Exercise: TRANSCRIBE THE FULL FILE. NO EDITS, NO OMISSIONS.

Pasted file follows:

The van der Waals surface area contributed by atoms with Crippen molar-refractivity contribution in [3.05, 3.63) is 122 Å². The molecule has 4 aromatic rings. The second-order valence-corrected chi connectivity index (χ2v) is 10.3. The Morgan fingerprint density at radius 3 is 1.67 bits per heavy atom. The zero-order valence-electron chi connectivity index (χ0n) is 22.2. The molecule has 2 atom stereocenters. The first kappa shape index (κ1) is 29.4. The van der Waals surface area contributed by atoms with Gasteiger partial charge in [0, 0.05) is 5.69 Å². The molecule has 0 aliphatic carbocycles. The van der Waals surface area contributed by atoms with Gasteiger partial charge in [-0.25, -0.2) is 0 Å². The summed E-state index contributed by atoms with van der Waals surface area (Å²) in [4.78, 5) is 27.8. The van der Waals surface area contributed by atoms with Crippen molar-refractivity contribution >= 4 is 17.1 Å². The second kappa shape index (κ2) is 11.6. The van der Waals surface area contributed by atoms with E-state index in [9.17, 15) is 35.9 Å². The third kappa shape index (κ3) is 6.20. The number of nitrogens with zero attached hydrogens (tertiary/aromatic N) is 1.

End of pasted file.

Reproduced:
The van der Waals surface area contributed by atoms with Crippen molar-refractivity contribution in [3.05, 3.63) is 122 Å². The molecule has 4 aromatic rings. The second-order valence-corrected chi connectivity index (χ2v) is 10.3. The Morgan fingerprint density at radius 3 is 1.67 bits per heavy atom. The zero-order valence-electron chi connectivity index (χ0n) is 22.2. The molecule has 2 atom stereocenters. The first kappa shape index (κ1) is 29.4. The van der Waals surface area contributed by atoms with Gasteiger partial charge in [0, 0.05) is 5.69 Å². The molecule has 0 aliphatic carbocycles. The van der Waals surface area contributed by atoms with Gasteiger partial charge in [-0.25, -0.2) is 0 Å². The summed E-state index contributed by atoms with van der Waals surface area (Å²) in [4.78, 5) is 27.8. The van der Waals surface area contributed by atoms with Crippen molar-refractivity contribution >= 4 is 17.1 Å². The second kappa shape index (κ2) is 11.6. The van der Waals surface area contributed by atoms with E-state index in [9.17, 15) is 35.9 Å². The third kappa shape index (κ3) is 6.20. The number of nitrogens with zero attached hydrogens (tertiary/aromatic N) is 1.